Here at h+ Magazine, we love DIYers and garage entrepreneurs who work in the “NBIC” (nano, bio, info, and cogno) fields. We recently visited Harvard University’s Center for Brain Science where we came across a particularly inspiring example.
In order to understand the brain’s function, neuroscientists must be able to map out its basic neuronal circuits. A neuronal circuit (for example, a thalamocortical circuit) typically spans quite a large volume of brain tissue (tens of cubic millimeters). At the same time, the axonal and dendritic processes comprising such a circuit are so fine and so tortuously interconnected that only electron microscopy of ultrathin (50nm) serial sections can resolve their connectivity. No current techniques can image so large a volume of tissue at such fine resolution. While working as a computer scientist and engineer at the Jet Propulsion Laboratory in Pasadena, Ken Hayworth says that he was inspired by a paper he read by Xerox PARC’s Ralph Merkle on “Large Scale Analysis of Neural Structures.” In 1989, Merkle wrote that we should be able to reverse engineer the human brain in the near future using advanced electron microscopy, and new slicing, staining and computational analysis algorithms.
Hayworth, a cryonicist (he’s signed up with Alcor to be cryopreserved upon his death in the hopes of being repaired and revived by a future technology), immediately saw that understanding the circuitry of the brain was a necessary first step towards mind uploading. His interest in developing new neuroanatomical mapping instruments stems from his frustration with the lack of neuroanatomical knowledge currently available on the circuits and systems of the higher-level visual system in mammals.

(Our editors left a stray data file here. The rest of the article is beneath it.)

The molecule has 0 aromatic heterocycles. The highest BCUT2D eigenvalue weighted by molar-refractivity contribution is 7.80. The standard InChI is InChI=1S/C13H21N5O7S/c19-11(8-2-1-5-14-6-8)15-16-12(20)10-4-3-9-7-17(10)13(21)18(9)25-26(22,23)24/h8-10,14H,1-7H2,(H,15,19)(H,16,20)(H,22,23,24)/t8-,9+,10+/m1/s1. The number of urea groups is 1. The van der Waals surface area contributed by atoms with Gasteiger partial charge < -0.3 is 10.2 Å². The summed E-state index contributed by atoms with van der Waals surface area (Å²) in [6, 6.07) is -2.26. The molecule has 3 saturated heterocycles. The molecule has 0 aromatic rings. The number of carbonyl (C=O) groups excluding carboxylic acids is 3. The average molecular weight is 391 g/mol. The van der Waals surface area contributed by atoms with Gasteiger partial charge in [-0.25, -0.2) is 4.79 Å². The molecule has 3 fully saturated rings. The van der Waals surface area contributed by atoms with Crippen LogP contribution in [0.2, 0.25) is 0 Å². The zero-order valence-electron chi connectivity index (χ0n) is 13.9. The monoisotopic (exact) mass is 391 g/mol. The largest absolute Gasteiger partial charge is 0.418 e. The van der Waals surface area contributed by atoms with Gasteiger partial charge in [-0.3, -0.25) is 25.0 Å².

So Ken started applying to grad schools and interviewing with neuroscientists about his plans to build a high-throughput brain-slicing machine. Time after time, he was rejected: either because he didn’t have the academic background they were expecting, or because the professors wanted a lab slave and not someone with his own plans. Finally, he was offered admission by a professor at U.S.C. conducting psychophysical research in human vision. Fascinated by the topic, Hayworth accepted, even though it meant putting off his brain-slicing experiments.
After his second year of grad school, Hayworth started working on his brain-slicing idea again. As he began attending neuroscience conferences and telling people about his machine, he faced ridicule (“that can’t be done”) and scorn for focusing on equipment rather than the brain itself. Unperturbed, Ken built a prototype that demonstrated the concept sufficiently well to attract the interest of a Harvard professor interested in high-throughput neural circuit mapping. Together they submitted a proposal to the McKnight Endowment Fund to bring his project to the next level. Much to his surprise, he won a $200,000 grant and with it a chance to work at the Center for Brain Science at Harvard University. There he built the ATLUM (Automatic Tape-collecting Lathe Ultramicrotome), the first machine to demonstrate the fully automatic collection of brain slices thin enough to view in an electron microscope and thus image at nanometer resolution. No one is laughing now. Work on ATLUM2 is reaching nearly $1 million in cost, and Ken is getting requests from neuroscientists worldwide who see the value of obtaining such a machine to build a library of brain slices for examination and scanning using an automated system.
The ATLUM2 Machine